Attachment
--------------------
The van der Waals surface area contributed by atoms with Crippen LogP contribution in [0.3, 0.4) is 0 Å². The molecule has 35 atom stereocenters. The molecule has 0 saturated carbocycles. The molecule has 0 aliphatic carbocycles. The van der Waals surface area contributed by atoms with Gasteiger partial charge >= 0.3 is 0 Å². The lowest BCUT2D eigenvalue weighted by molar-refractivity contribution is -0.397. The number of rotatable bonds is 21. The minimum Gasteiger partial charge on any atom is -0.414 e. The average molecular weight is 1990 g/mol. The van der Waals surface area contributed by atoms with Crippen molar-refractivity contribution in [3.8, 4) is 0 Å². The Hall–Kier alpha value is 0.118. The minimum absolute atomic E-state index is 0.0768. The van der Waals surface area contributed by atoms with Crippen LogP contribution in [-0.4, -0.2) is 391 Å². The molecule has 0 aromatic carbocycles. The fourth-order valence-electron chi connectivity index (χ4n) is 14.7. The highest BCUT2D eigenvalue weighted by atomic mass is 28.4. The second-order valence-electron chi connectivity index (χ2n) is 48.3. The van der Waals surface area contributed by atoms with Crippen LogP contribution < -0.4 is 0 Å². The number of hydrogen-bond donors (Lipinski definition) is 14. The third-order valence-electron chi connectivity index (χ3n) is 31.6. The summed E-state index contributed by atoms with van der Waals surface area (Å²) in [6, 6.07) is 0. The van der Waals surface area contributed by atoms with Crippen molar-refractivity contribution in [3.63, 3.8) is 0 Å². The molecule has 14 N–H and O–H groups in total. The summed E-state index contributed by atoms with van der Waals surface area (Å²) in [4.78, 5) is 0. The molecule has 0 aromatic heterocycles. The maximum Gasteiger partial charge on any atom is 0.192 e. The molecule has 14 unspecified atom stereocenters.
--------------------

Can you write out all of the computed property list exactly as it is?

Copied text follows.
The van der Waals surface area contributed by atoms with Crippen LogP contribution in [0.3, 0.4) is 0 Å². The molecule has 35 atom stereocenters. The molecule has 0 saturated carbocycles. The molecule has 0 aliphatic carbocycles. The van der Waals surface area contributed by atoms with Gasteiger partial charge >= 0.3 is 0 Å². The lowest BCUT2D eigenvalue weighted by molar-refractivity contribution is -0.397. The number of rotatable bonds is 21. The minimum Gasteiger partial charge on any atom is -0.414 e. The average molecular weight is 1990 g/mol. The van der Waals surface area contributed by atoms with Crippen molar-refractivity contribution in [3.8, 4) is 0 Å². The Hall–Kier alpha value is 0.118. The minimum absolute atomic E-state index is 0.0768. The van der Waals surface area contributed by atoms with Crippen LogP contribution in [-0.4, -0.2) is 391 Å². The molecule has 0 aromatic carbocycles. The fourth-order valence-electron chi connectivity index (χ4n) is 14.7. The highest BCUT2D eigenvalue weighted by atomic mass is 28.4. The second-order valence-electron chi connectivity index (χ2n) is 48.3. The van der Waals surface area contributed by atoms with Crippen LogP contribution < -0.4 is 0 Å². The number of hydrogen-bond donors (Lipinski definition) is 14. The third-order valence-electron chi connectivity index (χ3n) is 31.6. The summed E-state index contributed by atoms with van der Waals surface area (Å²) in [6, 6.07) is 0. The van der Waals surface area contributed by atoms with Crippen molar-refractivity contribution in [3.63, 3.8) is 0 Å². The molecule has 14 N–H and O–H groups in total. The summed E-state index contributed by atoms with van der Waals surface area (Å²) in [4.78, 5) is 0. The molecule has 0 aromatic heterocycles. The maximum Gasteiger partial charge on any atom is 0.192 e. The molecule has 14 unspecified atom stereocenters.